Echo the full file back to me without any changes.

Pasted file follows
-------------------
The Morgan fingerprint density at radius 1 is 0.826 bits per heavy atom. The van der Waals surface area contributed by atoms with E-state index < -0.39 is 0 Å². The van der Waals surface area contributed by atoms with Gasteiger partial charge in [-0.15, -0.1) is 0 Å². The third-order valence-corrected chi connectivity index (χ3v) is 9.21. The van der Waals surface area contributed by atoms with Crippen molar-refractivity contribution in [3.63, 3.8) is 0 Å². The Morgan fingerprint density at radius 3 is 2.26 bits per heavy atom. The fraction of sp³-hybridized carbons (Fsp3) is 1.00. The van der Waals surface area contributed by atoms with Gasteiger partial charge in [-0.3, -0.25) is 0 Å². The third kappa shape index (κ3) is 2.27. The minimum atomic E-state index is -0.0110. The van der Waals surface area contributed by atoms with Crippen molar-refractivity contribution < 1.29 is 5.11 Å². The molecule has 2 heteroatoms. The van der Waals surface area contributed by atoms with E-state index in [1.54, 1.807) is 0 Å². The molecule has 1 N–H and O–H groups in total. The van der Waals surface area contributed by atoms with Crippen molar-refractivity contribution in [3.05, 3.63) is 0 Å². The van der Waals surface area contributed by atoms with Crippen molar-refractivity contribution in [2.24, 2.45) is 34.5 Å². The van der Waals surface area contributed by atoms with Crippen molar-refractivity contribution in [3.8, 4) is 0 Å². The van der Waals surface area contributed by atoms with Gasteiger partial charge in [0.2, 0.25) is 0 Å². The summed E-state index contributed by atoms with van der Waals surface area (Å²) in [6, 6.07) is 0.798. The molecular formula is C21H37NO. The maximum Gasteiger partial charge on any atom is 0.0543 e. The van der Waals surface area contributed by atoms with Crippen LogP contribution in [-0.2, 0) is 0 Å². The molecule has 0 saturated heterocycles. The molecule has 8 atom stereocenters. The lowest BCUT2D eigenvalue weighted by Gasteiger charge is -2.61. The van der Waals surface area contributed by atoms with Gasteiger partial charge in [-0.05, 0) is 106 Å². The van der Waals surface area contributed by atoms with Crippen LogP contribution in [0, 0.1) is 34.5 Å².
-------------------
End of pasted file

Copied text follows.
The Morgan fingerprint density at radius 1 is 0.826 bits per heavy atom. The van der Waals surface area contributed by atoms with E-state index < -0.39 is 0 Å². The van der Waals surface area contributed by atoms with Gasteiger partial charge in [-0.15, -0.1) is 0 Å². The third-order valence-corrected chi connectivity index (χ3v) is 9.21. The van der Waals surface area contributed by atoms with Crippen molar-refractivity contribution in [3.63, 3.8) is 0 Å². The Morgan fingerprint density at radius 3 is 2.26 bits per heavy atom. The fraction of sp³-hybridized carbons (Fsp3) is 1.00. The van der Waals surface area contributed by atoms with Gasteiger partial charge in [-0.3, -0.25) is 0 Å². The third kappa shape index (κ3) is 2.27. The minimum atomic E-state index is -0.0110. The van der Waals surface area contributed by atoms with Crippen molar-refractivity contribution < 1.29 is 5.11 Å². The molecule has 2 heteroatoms. The van der Waals surface area contributed by atoms with E-state index in [1.54, 1.807) is 0 Å². The molecule has 1 N–H and O–H groups in total. The van der Waals surface area contributed by atoms with Crippen molar-refractivity contribution in [3.05, 3.63) is 0 Å². The van der Waals surface area contributed by atoms with Crippen molar-refractivity contribution in [2.24, 2.45) is 34.5 Å². The van der Waals surface area contributed by atoms with Crippen molar-refractivity contribution in [3.8, 4) is 0 Å². The van der Waals surface area contributed by atoms with Gasteiger partial charge in [0.2, 0.25) is 0 Å². The summed E-state index contributed by atoms with van der Waals surface area (Å²) in [6, 6.07) is 0.798. The molecular formula is C21H37NO. The maximum Gasteiger partial charge on any atom is 0.0543 e. The van der Waals surface area contributed by atoms with Crippen LogP contribution in [-0.2, 0) is 0 Å². The molecule has 0 saturated heterocycles. The molecule has 8 atom stereocenters. The lowest BCUT2D eigenvalue weighted by Gasteiger charge is -2.61. The van der Waals surface area contributed by atoms with Gasteiger partial charge in [-0.05, 0) is 106 Å². The van der Waals surface area contributed by atoms with Crippen LogP contribution in [0, 0.1) is 34.5 Å².